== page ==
Despite Nelson's position that the claims he is raising are larger than the bankruptcy and that actions taken by the Emersons and RTI before and after the bankruptcy can be attributed to their attorneys,*fn1 there is no question that the central focus is the bankruptcy action and conduct within it. We look to the substance of a complaint to determine whether jurisdiction is present; the substance of this complaint revolves around the bankruptcy case, with other matters playing only minor roles. This case falls easily within the category of cases that by their nature can only exist within the context of a bankruptcy proceeding, which places it firmly within the "arising in" jurisdiction conferred upon this court by 28 U.S.C. § 1334(b). As a result, the motion to remand is denied. In light of this conclusion, there is no need for us to consider the alternative argument raised by Welch and the firm that Nelson's claims are preempted by federal law.*fn2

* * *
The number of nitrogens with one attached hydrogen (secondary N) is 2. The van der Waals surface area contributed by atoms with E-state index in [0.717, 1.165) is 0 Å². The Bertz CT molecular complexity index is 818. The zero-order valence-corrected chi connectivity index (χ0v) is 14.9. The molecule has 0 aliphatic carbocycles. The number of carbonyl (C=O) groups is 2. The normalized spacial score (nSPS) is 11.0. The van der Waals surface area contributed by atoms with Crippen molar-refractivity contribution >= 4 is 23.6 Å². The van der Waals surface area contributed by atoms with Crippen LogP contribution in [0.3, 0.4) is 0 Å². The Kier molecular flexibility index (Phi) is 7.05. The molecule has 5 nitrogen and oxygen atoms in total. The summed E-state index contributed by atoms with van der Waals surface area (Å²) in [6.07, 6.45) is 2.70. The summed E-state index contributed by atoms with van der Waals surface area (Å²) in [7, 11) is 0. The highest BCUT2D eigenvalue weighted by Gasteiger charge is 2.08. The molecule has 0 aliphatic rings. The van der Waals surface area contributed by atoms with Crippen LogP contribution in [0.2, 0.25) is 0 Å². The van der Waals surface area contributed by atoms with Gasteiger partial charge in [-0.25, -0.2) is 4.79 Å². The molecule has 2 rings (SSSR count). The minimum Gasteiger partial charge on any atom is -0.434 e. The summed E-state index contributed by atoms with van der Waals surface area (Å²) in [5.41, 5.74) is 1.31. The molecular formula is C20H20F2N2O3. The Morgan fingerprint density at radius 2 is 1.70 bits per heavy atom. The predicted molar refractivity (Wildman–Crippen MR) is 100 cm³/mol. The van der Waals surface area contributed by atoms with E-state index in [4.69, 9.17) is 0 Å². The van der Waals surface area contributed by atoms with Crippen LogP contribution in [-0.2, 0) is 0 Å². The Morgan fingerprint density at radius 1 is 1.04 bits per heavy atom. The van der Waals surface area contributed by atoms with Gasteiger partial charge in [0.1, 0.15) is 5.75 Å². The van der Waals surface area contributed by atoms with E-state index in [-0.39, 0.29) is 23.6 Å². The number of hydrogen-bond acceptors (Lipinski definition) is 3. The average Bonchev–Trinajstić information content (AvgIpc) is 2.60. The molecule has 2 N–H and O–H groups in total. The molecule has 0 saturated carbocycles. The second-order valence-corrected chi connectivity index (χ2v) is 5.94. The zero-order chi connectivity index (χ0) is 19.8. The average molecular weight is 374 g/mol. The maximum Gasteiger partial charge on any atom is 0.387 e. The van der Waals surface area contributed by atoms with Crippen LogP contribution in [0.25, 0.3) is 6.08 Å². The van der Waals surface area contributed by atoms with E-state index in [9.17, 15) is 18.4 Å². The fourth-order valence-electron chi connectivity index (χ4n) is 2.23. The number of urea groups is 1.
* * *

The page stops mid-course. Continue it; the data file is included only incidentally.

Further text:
B. Motion to Abstain Pursuant to 28 U.S.C. § 1334(c)

Section 1334(c)(2) requires that a federal court abstain from hearing proceedings based on state law that are related to a bankruptcy case but that do not arise under or in the bankruptcy case. Nelson contends that this section mandates our abstention in this case, but our conclusion that "arising in" jurisdiction is present dictates otherwise. Abstention is not required in these circumstances.